LEN BLOOM KNOWS it isn’t far off now so he gets down on his knees and watches. He feels taller than usual, over-sized, a giant. Raizy’s lying on her side on her bed in front of the fire, looking large and long, her legs out in front but bent as if she’s been caught running, her eyes are closed. Len looks at her chest to see if it’s moving. He’s sure it is. The house – he listens to it. Except for a crackle and hiss from the hearth there’s only a stiff quietness around him as if no one has ever lived here, as if he and Raizy had needed shelter and found a stranger’s place, no furniture, no electricity, somewhere a dripping tap, a broken window.
But there are no broken windows here, no dripping taps, there’s plenty of furniture, every room packed. Especially the bedroom, that antique bed, the imported Italian sheets, the bed spread he and Julian had bought during a holiday in Hawaii, their ‘honeymoon’ they’d called it, the bed that’s empty now but for a suitcase on top, open and waiting. And Len has all the lights on, except in the loungeroom where he and Raizy are lit only by the fire, the glowing coals rendering them both orange. He didn’t want to annoy her but he did want to have bright light not far away, like a lighthouse on a wild coast, for her, for him.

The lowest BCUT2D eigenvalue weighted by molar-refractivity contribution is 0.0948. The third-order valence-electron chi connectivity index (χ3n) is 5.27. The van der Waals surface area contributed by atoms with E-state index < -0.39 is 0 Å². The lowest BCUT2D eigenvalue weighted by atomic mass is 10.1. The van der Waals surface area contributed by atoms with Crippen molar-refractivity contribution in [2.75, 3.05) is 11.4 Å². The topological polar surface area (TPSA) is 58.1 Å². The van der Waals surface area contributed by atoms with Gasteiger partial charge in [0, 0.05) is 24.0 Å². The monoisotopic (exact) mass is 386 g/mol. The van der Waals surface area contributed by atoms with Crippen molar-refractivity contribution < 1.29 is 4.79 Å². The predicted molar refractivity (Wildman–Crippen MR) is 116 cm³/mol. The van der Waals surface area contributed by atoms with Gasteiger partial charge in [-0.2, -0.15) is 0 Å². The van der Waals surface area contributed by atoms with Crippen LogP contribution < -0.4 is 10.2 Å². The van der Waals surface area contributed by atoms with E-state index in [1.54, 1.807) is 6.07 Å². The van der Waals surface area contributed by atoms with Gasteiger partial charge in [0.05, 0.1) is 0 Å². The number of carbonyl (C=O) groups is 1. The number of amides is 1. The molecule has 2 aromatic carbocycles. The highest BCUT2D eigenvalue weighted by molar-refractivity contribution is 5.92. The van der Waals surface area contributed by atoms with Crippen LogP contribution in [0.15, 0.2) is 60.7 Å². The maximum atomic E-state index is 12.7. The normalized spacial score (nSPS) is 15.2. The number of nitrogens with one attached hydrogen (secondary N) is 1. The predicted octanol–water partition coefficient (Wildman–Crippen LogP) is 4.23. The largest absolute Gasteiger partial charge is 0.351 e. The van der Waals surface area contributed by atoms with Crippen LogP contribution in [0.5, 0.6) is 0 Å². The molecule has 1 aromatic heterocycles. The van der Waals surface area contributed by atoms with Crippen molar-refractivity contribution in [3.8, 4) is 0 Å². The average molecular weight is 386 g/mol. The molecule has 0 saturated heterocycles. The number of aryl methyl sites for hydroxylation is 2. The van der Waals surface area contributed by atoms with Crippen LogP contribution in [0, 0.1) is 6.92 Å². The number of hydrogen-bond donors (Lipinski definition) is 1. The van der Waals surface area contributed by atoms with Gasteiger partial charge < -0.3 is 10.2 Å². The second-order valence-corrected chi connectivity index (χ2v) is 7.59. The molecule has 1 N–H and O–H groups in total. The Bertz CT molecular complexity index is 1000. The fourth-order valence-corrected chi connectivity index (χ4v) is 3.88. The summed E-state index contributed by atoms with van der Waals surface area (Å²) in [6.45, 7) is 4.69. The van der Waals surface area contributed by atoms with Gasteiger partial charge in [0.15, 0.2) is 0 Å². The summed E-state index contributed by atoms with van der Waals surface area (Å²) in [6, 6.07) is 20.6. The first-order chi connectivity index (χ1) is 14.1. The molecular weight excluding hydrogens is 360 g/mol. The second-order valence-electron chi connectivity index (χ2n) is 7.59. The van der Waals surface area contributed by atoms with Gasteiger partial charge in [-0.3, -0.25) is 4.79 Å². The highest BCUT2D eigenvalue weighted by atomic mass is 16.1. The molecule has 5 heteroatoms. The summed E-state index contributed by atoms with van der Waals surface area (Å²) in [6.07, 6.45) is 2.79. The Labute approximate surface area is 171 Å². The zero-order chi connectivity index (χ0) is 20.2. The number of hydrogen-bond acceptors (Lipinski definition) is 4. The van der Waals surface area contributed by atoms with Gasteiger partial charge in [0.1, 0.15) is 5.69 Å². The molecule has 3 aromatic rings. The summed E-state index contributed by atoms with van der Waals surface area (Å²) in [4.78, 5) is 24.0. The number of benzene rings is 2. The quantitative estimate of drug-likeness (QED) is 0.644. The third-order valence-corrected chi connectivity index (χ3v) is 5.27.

Where is Julian tonight? Is he burning the midnight oil, earning the big cash? Maybe he’s at a bar, propped up beside a schooner, thinking he still has a chance with the eighteen year olds despite being over three times their age. Will he come home late, rejected, dejected, fists clenched waiting for a reason to use them? Lately, perhaps for months, maybe years, Julian hasn’t been – he hasn’t been Julian. His chicken run, that beloved place once chockers with prize-winning hens and that rooster he’d named Little Johnny because the bird had eyes that wouldn’t know truth if it poked him in the face, is now filled with knee-high grass and the old washing machine. And Raizy – has he forgotten her? Seventeen years ago they’d carried her home, their first anniversary gift to each other; from top to tail she could fit into one hand. Yes, where is Julian, that man who once had designs on being a vet before he succumbed to accountancy? At the baths, refusing to believe that his once beautiful frame is now bloated and blank like a dead animal’s?
Gently Len puts a hand on Raizy’s shrunken stomach, smells her faint breath, feels her rise up a little then release. He looks at the dryness of her nose, the surf-break of white around her mouth, her black lips falling away from her teeth. Soon she will give up, she will leave.
And Len Bloom will pack the suitcase.
And he will turn out the lights.